Health in Motion: Family Garden Night a Catalyst for Farm to Table Style Cooking
Brought you by Let’s Move Pittsburgh, the Health in Motion blog series is intended to showcase the efforts of schools and community organizations in the Pittsburgh region who are leading children to a healthier future. A new project with a guest author or interviewee will be featured each month. Let’s Move Pittsburgh hopes that Health in Motion will encourage leaders to adopt healthy programs in their communities and inspire readers to make healthy changes in their own lives.
Kara Miles in the Elementary School Nurse and District Team Leader-School Health Personnel at South Fayette School District.
My elementary school is fortunate to have a wonderful Discovery Garden just outside of our building. This outdoor classroom was added at the end of the 2014 – 15 school year. I wanted to bring community awareness and generate year-round excitement for our garden, so I initiated a Family Garden Night at the Elementary School, utilizing a Let’s Move Pittsburgh Champion Schools grant. I hoped that Family Garden Night would foster families' interest in using the vegetables from the garden in their home cooking. Thirty three families participated in Family Garden Night, which took place after school on an evening in April 2016.
There were three stations for children and their parents to visit: a garden station, a nutrition station, and a cooking station. The children planted seeds for a “pizza garden," which could be brought back to plant in our school garden or used in a garden at their own house. University of Pittsburgh dietetic graduate students gave a lesson on nutrition, based on the vegetables and recipes for the food grown in the garden. At the cooking station, the children and their families created their own homemade pizza sauce and crust using foods and herbs that would be eventually be grown in our garden. The simple, healthy pizza recipe was prepared by each family during the event, and afterwards they took the pizza home to bake in their own kitchens. I had wonderful feedback from our families. The children really enjoyed the event. Each family was invited to participate in a survey to see if the event increased their interest in the Discovery Garden. Seventeen families participated in the survey. The responses indicated that the majority of the families knew more about the Discovery Garden after participating in the event. 100% of the surveyed families who responded stated they felt they could prepare a simple recipe using foods grown from a garden. 100% said they had an increased interest in the Discovery Garden. Here are just a few comments from the survey:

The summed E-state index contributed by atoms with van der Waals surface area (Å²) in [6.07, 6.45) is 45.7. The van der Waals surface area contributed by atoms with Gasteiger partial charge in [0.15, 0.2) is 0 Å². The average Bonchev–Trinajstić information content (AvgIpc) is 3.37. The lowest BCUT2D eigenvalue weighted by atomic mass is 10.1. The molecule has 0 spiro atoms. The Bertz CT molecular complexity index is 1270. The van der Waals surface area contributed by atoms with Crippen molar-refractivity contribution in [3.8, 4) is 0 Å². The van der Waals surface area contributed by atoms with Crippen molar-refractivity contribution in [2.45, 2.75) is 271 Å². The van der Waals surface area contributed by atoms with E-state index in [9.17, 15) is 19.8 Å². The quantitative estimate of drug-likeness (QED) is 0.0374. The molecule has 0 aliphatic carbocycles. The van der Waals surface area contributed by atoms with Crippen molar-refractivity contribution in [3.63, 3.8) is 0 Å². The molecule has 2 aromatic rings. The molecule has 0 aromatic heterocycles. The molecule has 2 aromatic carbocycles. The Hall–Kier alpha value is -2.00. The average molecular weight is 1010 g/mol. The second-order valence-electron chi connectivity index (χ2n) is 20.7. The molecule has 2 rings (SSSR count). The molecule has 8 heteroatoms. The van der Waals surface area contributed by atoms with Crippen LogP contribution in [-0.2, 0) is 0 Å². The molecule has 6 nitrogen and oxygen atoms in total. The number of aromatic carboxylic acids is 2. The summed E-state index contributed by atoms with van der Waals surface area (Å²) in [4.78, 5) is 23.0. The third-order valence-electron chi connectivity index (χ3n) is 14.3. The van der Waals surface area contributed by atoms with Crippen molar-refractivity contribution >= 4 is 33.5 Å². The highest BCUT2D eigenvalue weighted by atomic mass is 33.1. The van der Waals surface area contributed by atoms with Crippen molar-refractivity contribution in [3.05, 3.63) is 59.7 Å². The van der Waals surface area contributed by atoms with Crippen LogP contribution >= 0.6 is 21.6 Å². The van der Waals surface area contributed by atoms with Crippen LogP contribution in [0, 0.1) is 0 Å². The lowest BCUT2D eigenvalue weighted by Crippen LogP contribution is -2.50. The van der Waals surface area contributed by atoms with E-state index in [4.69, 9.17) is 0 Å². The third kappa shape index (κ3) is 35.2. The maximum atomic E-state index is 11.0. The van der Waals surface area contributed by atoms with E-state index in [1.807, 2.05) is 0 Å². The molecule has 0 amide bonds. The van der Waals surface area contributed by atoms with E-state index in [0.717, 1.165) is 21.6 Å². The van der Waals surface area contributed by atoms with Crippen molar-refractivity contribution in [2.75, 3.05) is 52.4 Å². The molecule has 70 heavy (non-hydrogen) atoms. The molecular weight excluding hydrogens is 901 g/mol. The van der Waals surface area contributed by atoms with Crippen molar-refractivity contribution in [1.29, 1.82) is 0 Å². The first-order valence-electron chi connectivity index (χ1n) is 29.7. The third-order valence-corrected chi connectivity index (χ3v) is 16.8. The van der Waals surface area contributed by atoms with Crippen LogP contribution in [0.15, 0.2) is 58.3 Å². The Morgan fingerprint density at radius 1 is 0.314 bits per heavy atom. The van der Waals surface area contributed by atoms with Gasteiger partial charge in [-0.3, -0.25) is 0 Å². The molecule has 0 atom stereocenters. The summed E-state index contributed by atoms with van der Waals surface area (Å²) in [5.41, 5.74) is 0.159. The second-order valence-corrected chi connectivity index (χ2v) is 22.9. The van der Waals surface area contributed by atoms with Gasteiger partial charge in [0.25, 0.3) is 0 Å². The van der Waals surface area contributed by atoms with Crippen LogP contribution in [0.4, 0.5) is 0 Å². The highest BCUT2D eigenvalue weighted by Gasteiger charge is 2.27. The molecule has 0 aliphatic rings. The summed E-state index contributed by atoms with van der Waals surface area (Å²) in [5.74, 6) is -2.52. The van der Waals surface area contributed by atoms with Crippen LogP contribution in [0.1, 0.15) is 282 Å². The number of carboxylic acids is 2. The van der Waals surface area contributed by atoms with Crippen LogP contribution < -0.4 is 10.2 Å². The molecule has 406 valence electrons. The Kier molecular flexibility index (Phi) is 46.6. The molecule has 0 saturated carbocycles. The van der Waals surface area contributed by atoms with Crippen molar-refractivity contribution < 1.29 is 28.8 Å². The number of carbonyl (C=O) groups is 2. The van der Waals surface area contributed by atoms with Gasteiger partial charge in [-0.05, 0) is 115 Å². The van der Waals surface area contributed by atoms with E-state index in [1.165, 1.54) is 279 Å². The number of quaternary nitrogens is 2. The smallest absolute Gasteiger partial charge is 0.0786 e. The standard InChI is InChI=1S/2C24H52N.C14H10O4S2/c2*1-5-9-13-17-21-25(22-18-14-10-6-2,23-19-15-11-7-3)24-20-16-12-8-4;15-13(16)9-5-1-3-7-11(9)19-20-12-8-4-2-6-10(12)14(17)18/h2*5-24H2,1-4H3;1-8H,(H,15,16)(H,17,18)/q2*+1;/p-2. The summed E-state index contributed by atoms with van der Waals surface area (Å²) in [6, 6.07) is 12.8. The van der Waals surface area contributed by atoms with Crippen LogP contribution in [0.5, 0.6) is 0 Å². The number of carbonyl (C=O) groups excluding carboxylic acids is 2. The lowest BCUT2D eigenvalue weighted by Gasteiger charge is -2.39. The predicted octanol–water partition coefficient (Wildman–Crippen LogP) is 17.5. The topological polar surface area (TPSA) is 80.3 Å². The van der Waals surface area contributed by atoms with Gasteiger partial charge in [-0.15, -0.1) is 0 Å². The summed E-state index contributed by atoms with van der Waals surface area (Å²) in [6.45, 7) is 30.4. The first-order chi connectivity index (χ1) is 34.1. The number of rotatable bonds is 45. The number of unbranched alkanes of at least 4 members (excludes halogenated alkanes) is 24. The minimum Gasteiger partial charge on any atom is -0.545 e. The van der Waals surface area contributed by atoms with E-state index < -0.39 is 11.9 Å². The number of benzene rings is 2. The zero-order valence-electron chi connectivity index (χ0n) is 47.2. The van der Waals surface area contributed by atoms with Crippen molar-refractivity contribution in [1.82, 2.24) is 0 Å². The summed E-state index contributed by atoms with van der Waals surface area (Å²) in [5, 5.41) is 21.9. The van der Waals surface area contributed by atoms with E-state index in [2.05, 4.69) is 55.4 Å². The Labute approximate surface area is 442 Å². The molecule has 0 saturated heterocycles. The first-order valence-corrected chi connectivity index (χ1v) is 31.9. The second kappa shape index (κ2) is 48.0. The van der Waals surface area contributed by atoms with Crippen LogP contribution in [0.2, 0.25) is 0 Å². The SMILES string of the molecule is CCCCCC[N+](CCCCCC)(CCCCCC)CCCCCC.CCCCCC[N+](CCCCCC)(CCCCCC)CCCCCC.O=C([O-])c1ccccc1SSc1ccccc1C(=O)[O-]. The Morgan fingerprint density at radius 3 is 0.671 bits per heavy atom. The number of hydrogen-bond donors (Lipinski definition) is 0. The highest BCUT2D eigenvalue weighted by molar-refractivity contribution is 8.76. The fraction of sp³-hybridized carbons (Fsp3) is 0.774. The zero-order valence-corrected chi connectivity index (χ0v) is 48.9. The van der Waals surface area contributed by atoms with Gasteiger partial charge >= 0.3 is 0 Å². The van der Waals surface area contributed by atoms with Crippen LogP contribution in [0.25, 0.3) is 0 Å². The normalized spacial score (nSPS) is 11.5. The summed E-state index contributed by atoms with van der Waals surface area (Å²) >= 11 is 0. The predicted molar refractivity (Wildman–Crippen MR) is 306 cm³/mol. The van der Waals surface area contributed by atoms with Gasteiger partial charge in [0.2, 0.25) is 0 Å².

“I found the evening to be very engaging! My kindergartner wants to plant his own garden so he can grow his own food.”
“The easy pizza recipe was great and it tasted really good. We refrigerated it overnight and cooked it the next day and it was perfect.”
“Great event! It was nice that our whole family could participate and be together!”
This event served as a wonderful catalyst to increase family awareness of the garden and foster interest in farm-to-table style cooking at home. My faculty is currently working to further incorporate our school garden into our K-2 curriculum to make the connection between healthy eating, plant growth and development, the environment, and our current STEAM initiatives.